Elise Testone talks Idol, Stevie Nicks, and being true to herself 

City Paper speaks with the singer before this week's American Idol

After singing the first of her two songs on American Idol last night, Elise Testone told Ryan Seacrest that she wanted to just be herself and really own her songs this week, precisely the sentiment she expressed to me by phone from Hollywood on Tuesday, saying, “The songs I’m singing tomorrow, I’m owning those songs. And I think that’s very important to own what you’re singing, because people can tell, and even if they can’t point to a specific thing, anytime they’ve given me negative feedback, I haven’t owned it as much.”

The only difference was that on stage next to Seacrest, after definitely owning Queen’s “I Want It All,” she was interrupted by an adoring fan screaming, “We love you!” While the judges unanimously loved her performance, they were split about the choice of her second song, the Jimi Hendrix classic “Bold as Love,” the coolest moment of the show for anyone familiar with the Charleston music scene because she was joined by her bandmate with the Freeloaders, Wallace Mullinax — a.k.a. the best guitarist in Charleston — who effortlessly channeled Hendrix on a red Fender Strat.

On Tuesday, Testone let slip to me that she would be having a guest musician from Charleston playing with her this week, immediately stopping herself and asking the Idol publicist who remained on the line with us for the entire 10-minute interview, “Was I allowed to say that?” The publicist, who took her babysitting job very seriously, said firmly, “Yes, but that’s all we’re going to say.”

After Testone screamed and cooed her way through “Bold as Love,” Seacrest pulled Mullinax over, saying, “I met Wallace over here. She called to ask him, ‘What key do we usually sing that in?’ and he said, how about I come out there and do it with you.” A beaming Mullinax replied with his refreshingly laid back, extremely-not-LA drawl, “How y’all doin, great to see y’all.” As a fan of real working musicians and down-to-earth people — who in this case happen to be incredibly talented — it was great to see the controlled sterility of the show momentarily broken with a real smile.

The judges were split on the song choice, however, with Jennifer Lopez in strong favor, Steven Tyler mixed, and Randy Jackson proving himself to be a complete hypocrite. “I love the Janis Joplin about you and I always have, and I love the Jimi because I’m a child of the ‘70s,” said Tyler. “But you’ve got to do songs that people know, you can’t pick the cherries with your back to the tree, you’ve got to sing a familiar song,” to which a somewhat hurt-looking but always plucky Testone responded, “I thought everyone knew that song!”

Lopez positively fawned over her, saying, “I know what Steven’s saying, but I just feel like you slay that song so hard, it doesn’t even matter” to roars from the fans. She also mentioned that Testone seemed to be learning from the judges’ comments and adapting more effectively than earlier in the competition, something Testone had told me she’d been focusing on.

While Tyler and Lopez differed, at least they were fair, which was not the case with Randy Jackson, who said, “I’m a huge Hendrix fan, I’m a huge Elise fan,” before saying she had oversung a simple song which he also called obscure. However, when the next performer, Dave Matthews clone Phillip Phillips, sang the definition-of-obscure “The Stone” from Dave’s 1998 Before These Crowded Streets album, Jackson praised him for being “Phillip Phillips.” It was enough to make me wonder if he even listens to the songs or if he’s too focused on breaking the record for the number of times one can say “dude” in a two-hour show.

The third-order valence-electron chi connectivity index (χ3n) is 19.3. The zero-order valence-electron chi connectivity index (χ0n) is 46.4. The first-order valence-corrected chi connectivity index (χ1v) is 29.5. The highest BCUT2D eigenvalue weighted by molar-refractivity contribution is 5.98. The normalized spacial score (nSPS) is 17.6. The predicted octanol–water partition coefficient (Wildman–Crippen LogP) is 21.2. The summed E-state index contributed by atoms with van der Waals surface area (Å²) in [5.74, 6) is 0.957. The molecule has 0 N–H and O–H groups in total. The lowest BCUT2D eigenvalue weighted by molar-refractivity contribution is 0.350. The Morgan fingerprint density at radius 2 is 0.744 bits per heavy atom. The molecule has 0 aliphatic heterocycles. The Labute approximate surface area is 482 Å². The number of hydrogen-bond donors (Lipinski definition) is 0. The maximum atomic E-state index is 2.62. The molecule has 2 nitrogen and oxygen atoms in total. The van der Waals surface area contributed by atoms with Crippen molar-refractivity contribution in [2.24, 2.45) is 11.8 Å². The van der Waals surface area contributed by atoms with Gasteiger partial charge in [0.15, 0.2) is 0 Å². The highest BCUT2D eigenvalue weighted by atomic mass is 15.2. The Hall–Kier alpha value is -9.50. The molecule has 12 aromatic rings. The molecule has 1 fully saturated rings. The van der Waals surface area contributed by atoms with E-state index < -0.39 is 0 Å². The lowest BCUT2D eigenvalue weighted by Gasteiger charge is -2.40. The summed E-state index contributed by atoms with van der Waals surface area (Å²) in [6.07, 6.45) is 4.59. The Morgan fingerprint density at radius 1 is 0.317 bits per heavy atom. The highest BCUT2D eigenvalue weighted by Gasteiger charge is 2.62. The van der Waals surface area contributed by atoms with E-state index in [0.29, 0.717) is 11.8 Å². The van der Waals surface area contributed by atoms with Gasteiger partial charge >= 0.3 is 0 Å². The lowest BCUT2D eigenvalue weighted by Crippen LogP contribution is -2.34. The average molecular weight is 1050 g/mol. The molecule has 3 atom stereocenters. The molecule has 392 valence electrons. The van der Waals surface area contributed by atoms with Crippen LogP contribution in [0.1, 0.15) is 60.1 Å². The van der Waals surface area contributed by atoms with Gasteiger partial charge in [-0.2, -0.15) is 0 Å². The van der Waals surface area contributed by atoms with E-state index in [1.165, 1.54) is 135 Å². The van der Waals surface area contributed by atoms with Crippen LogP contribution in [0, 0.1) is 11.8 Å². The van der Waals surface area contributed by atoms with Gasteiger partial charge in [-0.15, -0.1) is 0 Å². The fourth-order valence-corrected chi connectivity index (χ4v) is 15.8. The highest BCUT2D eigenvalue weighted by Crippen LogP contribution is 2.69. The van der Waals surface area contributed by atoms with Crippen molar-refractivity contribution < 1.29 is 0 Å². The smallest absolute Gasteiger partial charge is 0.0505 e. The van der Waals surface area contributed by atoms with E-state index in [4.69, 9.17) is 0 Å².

Thankfully, Jackson doesn’t decide. That’s up to 12-year-old girls of America, who probably don’t know “Bold as Love,” but definitely don’t know “The Stone.” All five other performers had solid nights, especially Joshua Ledet and Skylar Laine, so the voting will be tight. But regardless of the outcome, Testone is quite chipper about her musical future.

“No matter what happens,” she told me, “I’m always gonna be myself and I’m going to use what I’ve gained, the stature I’ve gained, for good. There are so many things I want to do. I want to make an album, a great album with musicians who’ve inspired me. And I really want to play some festivals and maybe at one point organize a festival in Charleston with people who are so amazing to play with.”

Those plans will have to wait, because for at least the next half-year, she’ll be tied up with the Idol touring bonanza. But while her name is everywhere now, Hollywood has not changed her unique “Eliseness,” which she exemplified perfectly on Tuesday, saying, “I just want to bring a positive influence to the world through my music. When I was teaching [voice lessons], I started to feel this responsibility to help steer the youth or something, to be a role model for them, the younger generation, and what they’re going through. And maybe I could be that person that they can look to for guidance or to make them feel better. But also I connect so well with the older crowd that I just feel this responsibility to get myself out there.”

And, oh yeah, meeting Stevie Nicks was the highlight of her Idol journey so far. “I definitely felt like her and I were old friends and clicked right away,” she recalled of their meeting a few weeks ago, when they joined together for an impromptu duet and Nicks said, “If I needed a singer, I’d hire her in an instant.” “She was so passionate and sincere with her advice when she spoke to me,” said Testone. “That was the most incredible mentor for me we’ve had so far. And I hope she calls me to be her backup singer!”

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